Now we want to evaluate these alternatives and find the "best" choice (at least statistically) given our preference. But there is a small problem. We will seek a maximal number, where the price has to be kept minimal. In other words, we want to see 1, 1 and 1 for comfort, geometric fit and visual fit, but we don’t want to see 1 for the highest price (as it is currently set). Instead, 1 has to be reserved for the lowest price and anything above that price should decrease the score we put into the table. Fortunately, only a small change is needed. Instead of calculating current/maximal, we calculate 1/(current/minimal). Now the scores become 0.7333 (1/(60/44)), 1.0000 (1/(44/44)) and 0.55 (1/(80/44)).

Does this remind us of something? Well, the weights can be represented by the vector w and the products—by the vectors p1, p2 and p3. What we would like to compute are the dot products: dot(w, p1), dot(w, p2) and dot(w, p3). The dot product is the sum of all component-wise multiplications of the two vectors, so we are looking for the maximal sum across all cases that we have. Specifically, this means:

Product A: 0.35 * 0.36 + 0.15 * 1 + 0.12 * 0.9 + 0.08 * 1 + 0.3 * 0.7333 = 0.126 + 0.15 + 0.108 + 0.08 + 0.2199 = 0.6039

Product B: 0.35 * 0.72 + 0.15 * 0.52 + 0.12 * 1 + 0.08 * 0.7821 + 0.3 * 1 = 0.252 + 0.078 + 0.12 + 0.0625 + 0.3 = 0.8125

Product C: 0.35 * 1 + 0.15 * 0.58 + 0.12 * 0.74 + 0.08 * 0.9207 + 0.3 * 0.55 = 0.35 + 0.087 + 0.0888 + 0.0736 + 0.165 = 0.7644

We can see that based on our criteria, product B would be a better choice than product C, which would be again a better choice than product A.

What if we had missing values in our table? Could we then still evaluate the alternatives? The answer is no, but we could try to fill an approximate number as long as we feel that it is accurate or a good representation of something we have observed. Then we could proceed as before. Is this approach always applicable? No, since it carries the cost of requiring a sufficiently detailed description. This means that we might choose to apply it only where it will truly matter, only for a relatively small number of products or attributes and where the data can be filled in a reasonable amount of time. In addition, since we decide to omit data this way, we could only approximately evaluate the alternatives, potentially neglecting bad data about some attributes that we haven’t considered.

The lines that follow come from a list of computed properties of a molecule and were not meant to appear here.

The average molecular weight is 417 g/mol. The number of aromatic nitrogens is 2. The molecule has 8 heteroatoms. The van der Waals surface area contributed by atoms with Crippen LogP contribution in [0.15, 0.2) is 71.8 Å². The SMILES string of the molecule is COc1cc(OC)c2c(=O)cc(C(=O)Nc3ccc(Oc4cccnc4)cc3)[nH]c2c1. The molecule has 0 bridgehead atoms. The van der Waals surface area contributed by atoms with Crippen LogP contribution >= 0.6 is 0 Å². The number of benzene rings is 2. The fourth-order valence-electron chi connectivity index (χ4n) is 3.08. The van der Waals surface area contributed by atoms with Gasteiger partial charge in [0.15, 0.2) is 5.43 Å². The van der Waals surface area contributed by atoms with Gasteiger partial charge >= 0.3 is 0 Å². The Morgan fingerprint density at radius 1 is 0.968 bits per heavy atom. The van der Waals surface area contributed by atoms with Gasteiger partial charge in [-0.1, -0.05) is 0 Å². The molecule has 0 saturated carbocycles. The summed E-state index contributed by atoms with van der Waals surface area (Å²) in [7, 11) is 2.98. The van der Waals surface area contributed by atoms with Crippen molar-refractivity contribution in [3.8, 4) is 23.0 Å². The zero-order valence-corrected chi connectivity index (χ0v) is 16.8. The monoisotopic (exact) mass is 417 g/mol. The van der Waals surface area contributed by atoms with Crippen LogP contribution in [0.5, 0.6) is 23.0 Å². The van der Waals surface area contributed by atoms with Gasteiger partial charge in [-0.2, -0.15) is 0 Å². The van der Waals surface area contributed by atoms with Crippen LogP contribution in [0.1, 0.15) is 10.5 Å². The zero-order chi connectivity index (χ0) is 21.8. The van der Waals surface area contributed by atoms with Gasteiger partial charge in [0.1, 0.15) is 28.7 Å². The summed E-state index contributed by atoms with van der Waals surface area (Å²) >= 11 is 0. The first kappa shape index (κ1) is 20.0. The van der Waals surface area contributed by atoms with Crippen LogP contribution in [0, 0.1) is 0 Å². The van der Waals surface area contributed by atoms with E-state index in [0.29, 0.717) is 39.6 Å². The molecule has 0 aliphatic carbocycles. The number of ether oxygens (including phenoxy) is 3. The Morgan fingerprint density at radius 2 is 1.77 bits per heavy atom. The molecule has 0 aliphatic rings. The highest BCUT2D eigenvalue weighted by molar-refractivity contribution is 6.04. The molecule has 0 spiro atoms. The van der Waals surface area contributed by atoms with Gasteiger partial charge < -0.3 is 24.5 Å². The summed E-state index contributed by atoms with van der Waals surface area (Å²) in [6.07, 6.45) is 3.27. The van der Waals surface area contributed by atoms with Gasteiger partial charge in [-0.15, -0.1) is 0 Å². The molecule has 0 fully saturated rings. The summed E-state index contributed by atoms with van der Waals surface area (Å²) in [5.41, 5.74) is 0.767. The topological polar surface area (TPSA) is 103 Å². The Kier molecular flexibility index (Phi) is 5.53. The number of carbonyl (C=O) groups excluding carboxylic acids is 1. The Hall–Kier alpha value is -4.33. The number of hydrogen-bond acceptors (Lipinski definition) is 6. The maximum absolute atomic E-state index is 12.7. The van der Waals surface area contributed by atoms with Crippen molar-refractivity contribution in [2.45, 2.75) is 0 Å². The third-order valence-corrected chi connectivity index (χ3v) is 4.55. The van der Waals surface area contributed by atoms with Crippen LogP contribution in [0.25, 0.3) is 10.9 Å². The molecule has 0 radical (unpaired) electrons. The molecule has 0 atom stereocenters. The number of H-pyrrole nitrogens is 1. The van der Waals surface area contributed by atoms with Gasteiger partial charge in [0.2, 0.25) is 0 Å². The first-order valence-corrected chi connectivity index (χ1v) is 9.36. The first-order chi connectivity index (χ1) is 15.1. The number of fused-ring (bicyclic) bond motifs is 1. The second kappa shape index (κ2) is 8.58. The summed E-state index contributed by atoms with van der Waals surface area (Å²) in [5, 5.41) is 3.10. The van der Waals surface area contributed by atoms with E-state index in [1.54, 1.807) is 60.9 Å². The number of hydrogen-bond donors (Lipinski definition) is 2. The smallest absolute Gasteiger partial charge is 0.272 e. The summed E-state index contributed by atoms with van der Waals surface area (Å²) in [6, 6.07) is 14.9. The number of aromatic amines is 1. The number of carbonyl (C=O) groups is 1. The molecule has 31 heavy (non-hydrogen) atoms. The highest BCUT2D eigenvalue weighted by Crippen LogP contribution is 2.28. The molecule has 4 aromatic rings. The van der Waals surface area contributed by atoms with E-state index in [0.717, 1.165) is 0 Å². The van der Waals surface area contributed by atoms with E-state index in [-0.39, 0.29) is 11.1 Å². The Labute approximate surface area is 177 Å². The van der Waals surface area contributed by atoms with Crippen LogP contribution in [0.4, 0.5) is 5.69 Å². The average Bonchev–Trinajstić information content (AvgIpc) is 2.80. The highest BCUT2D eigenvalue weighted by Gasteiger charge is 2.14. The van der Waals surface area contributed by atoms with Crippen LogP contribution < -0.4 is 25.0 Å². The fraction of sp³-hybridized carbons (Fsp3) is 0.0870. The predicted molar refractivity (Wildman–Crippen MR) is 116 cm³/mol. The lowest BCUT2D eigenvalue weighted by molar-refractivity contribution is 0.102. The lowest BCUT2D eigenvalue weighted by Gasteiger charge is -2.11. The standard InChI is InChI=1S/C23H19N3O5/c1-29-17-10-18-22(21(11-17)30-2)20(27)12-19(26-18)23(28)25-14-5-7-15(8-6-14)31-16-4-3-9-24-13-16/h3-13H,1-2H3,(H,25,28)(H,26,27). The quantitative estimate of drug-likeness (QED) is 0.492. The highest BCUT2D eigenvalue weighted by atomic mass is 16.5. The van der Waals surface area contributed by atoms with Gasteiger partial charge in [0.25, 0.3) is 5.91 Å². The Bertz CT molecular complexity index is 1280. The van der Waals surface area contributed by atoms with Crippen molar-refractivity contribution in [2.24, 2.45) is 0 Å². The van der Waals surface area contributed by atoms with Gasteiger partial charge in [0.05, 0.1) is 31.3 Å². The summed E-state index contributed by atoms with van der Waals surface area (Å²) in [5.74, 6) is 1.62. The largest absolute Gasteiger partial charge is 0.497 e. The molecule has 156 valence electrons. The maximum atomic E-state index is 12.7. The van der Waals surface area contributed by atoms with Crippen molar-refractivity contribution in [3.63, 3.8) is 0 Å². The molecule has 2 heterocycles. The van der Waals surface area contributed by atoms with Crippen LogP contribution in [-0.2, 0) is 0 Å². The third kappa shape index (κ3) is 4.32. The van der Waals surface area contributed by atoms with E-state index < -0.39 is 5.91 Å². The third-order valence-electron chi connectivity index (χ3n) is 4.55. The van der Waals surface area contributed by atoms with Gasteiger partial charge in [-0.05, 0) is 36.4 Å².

If we had to implement this, we could highlight the best option after the user clicked on the “Evaluate alternatives” button. This would provide them with immediate feedback and reduce the psychological burden of having to think about all of the alternatives separately. The calculations can be made automatically, as long as the attributes, weights and values are described precisely. And here is the problem, since we don’t know the names of these attributes or the individual’s preferences about the weights or any other attribute-specific data that is known in advance. Every situation will be different, so the only thing that we could provide is a dynamically growing table where this varying data can be filled and where most fields accept only numerical data. But this wouldn’t feel as an application that is specific for the purpose of evaluating alternatives; it could be literally an application about anything.

In the real world there aren’t just three alternatives, but frequently around a dozen or more. This makes sense, because it allows companies to more fully exploit the potentials within the markets. But for the end consumer, this means dramatically more choices. For instance, if you are looking to buy a laptop from Lenovo, there will be ThinkPad, IdeaPad and maybe other series. Each series will have different models. If you are an older person that has always used Windows, for instance, you might still want to stay with it, not necessarily looking for the fastest performance or a particular model. If you are a gamer, the GPU becomes a quite important attribute for you, since it may determine whether you’ll be able to play the latest games. If you are frequently dealing with lots of data, you might need a big and fast storage device, big memory (for online analysis) and fast CPU so you can make transformations on this data, compute occurrences, scores or something else. If you are teaching, having the Office package may be important, even though it may not come pre-installed or would be available separately at a higher total cost. The weight of the laptop will also be an important attribute, since you probably don’t want to carry 5kg (including the projector) across floors and rooms for an entire day. If you are a frequent traveler, in addition to the laptop weight, the battery will also likely have an increased numeric weight in your calculations. All this illustrates how important it is to know in advance what you are looking for, in many situations of the everyday life.

With enough data, all alternatives can be evaluated. While this simple model isn’t perfect, it shows one way in which we can rely less on impulsive decisions and common wisdom and more on the data we collect and examine. If you know of other interesting ways to evaluate alternatives, feel free to share them here.